Trip to Missouri a reflection on our times | opinion

My three sons and I took a trip to Missouri two weekends ago to visit my brother and sister-in-law. Our experiences on the trip reflect the times in which we live.

First, the flights, hotels and rental car were over twice as expensive as previously. Biden’s plan to shut down our national oil pipelines has stoked inflation — which should be no surprise, given that we damaged Russia’s economy by doing the same to them. Biden’s Build Back Better attempt has sidestepped the problem under the guise of going green: turn off the spigots (and jobs) in the US and ship fuel in from the Middle East.

We drove to Spokane to catch our flight. After parking in the economy lot, we had a longer than usual wait for an airport shuttle. When the shuttle arrived, the driver informed us that only one shuttle was available because of the lack of drivers, and shuttle stops had been reduced to two.

This was also the first time I had flown since the Florida federal judge struck down Biden’s unconstitutional mask mandate, and it struck me how few people were wearing masks. I walked around Concourse A and did a count. Of the 300 people waiting for flights, only three wore masks. I saw this same ratio at Las Vegas and Tulsa.

Based on this empirical evidence, 99% of people in airports consider masks to be ineffective. What I saw was the result of personal decisions denouncing any Democratic totalitarian overreach in favor of scientific sensibility.

It reminded me of the YouTube videos of passengers ripping their masks off and cheering, and flight attendants dancing and singing in the aisles when they were told they could remove their masks.

This month, it was reported that 75% of parents refused to have their kids get the COVID-19 vaccine. I hope Americans revolt if our tyrannical government ever again tries to mandate masks and vaccines. If we let the government break the law in the name of emergency, they will inevitably create an emergency to break the law.

We originally planned a one-hour layover at Las Vegas to catch our connecting flight. However, that flight originated at San Jose and was delayed by three hours because there were not enough air traffic controllers to route the flights scheduled for San Jose that day. Another shortage of workers, which meant that we would land in Tulsa at 2:30 in the morning.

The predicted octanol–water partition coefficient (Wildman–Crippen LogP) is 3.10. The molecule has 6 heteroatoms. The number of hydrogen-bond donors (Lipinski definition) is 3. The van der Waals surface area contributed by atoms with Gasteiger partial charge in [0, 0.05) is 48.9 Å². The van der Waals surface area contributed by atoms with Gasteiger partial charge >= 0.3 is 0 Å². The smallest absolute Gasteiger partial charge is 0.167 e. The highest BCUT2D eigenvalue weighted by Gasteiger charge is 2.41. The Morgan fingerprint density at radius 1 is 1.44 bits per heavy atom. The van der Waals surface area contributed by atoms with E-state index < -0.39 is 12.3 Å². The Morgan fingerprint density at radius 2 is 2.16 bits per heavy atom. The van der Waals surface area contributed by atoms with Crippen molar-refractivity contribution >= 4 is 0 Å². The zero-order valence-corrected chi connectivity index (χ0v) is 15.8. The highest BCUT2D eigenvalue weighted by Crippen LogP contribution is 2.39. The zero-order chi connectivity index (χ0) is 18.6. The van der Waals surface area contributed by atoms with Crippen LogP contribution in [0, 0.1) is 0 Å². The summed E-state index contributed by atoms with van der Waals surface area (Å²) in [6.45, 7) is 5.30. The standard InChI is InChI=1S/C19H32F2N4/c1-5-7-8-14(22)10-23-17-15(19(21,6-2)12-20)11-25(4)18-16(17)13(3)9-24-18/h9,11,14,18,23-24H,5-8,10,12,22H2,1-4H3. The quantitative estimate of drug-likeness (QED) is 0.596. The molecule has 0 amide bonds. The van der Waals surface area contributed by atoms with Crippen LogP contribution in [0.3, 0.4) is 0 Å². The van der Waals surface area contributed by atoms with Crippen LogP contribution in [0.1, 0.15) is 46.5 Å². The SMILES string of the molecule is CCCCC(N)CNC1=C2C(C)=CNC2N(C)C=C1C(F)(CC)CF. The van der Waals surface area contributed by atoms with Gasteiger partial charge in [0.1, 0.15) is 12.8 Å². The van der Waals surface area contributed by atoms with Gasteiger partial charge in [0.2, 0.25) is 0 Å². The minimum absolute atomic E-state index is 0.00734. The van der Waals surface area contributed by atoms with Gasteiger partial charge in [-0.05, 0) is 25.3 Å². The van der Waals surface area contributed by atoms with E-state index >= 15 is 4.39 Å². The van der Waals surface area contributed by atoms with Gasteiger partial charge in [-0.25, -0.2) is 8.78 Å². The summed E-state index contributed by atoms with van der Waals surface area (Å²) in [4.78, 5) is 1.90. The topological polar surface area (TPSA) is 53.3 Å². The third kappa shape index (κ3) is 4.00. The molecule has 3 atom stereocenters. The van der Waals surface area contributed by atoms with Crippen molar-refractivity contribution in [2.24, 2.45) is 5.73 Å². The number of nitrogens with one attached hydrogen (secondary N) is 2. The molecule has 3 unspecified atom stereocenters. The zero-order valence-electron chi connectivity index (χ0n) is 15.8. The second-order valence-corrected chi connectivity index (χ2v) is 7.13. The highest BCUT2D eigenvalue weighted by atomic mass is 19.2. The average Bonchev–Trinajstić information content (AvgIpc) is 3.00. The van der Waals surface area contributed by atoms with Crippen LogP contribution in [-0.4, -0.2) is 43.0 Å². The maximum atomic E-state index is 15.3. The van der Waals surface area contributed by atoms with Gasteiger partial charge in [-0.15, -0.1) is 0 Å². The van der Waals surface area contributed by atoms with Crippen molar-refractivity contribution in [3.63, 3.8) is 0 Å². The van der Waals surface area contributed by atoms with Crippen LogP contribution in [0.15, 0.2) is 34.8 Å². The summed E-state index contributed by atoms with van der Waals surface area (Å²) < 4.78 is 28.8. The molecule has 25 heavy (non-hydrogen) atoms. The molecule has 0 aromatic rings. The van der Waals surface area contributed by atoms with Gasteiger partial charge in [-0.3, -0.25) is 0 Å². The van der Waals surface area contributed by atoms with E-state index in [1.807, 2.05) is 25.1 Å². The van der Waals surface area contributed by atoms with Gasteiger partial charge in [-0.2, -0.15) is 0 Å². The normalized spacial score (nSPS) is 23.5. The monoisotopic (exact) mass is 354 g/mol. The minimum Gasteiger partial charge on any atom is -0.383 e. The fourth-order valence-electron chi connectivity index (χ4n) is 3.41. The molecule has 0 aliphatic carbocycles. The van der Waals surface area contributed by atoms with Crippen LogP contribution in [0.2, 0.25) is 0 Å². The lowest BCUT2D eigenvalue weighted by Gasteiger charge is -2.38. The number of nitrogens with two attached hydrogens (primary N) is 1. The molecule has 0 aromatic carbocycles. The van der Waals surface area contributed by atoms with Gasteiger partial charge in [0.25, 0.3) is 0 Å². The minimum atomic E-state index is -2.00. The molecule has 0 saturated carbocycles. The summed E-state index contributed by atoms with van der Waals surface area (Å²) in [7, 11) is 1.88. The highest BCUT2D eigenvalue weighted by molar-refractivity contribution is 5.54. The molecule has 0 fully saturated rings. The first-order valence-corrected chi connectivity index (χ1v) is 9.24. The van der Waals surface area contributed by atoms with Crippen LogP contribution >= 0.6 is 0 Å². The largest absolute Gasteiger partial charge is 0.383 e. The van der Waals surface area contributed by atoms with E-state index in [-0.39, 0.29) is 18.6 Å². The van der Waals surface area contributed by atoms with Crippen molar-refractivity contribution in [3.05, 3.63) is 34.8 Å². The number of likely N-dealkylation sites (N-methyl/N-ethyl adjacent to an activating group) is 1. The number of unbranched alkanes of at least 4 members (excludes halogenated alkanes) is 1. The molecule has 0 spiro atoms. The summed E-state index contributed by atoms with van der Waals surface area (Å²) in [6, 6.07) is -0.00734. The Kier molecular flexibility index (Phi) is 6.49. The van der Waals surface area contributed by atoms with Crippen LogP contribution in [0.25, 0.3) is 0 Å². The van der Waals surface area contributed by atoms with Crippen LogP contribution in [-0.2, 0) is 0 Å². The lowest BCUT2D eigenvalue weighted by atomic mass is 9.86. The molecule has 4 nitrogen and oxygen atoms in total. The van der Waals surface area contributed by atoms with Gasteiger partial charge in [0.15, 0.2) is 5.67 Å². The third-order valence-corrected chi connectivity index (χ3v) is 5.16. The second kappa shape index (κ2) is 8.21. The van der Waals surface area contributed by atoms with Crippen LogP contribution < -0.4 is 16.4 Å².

I called the rental car agency to give them a heads-up that we would be three hours late picking up the car. But I was told that the agency closed at 1 am because they did not have enough employees. We would have to try the following morning instead, and in the meantime uber to a hotel and uber back to the airport the next morning to pick up the rental car.

On our return trip, we took the car back to the Tulsa rental lot at 5 am Typically this involves pulling into a multi-level parking garage, driving to the company’s lot, and handing the keys to an attendant. But again, no rental car agents were there. The cars were double parked from the top of the garage, down the ramp, and onto the road. People were abandoning their cars on the highway to make their flights. We did the same.

The lack of workers should be absolutely no surprise. Before blaming COVID-19, look at the longer-term issues. The US fertility rate (the average number of children that women from a country will have throughout their reproductive years) has plummeted from 3.58 from when I was born to 1.7 today. For the sake of convenience, we’ve murdered 63 million babies since 1973. Americans hate children.

And of course, given how poorly we handled the nationwide pandemic panic, 40% of capable workers ages 15-64 are simply choosing not to work. why would they? Even without a Universal Basic Income, our welfare systems are supporting what we subsidize: indolence.

Have we really failed to anticipate the consequences of the steps we’ve taken as a nation? Those who don’t study history are doomed to repeat it. Those who do are doomed to watch it happen, especially if they are indoctrinated to be too apathetic, petty, and misled to do anything about it.

Courtney served 20 years as a nuclear engineering officer aboard submarines and 15 years as a graduate school instructor. A political independent, he spends his time playing with his 7 grandchildren in Moscow.

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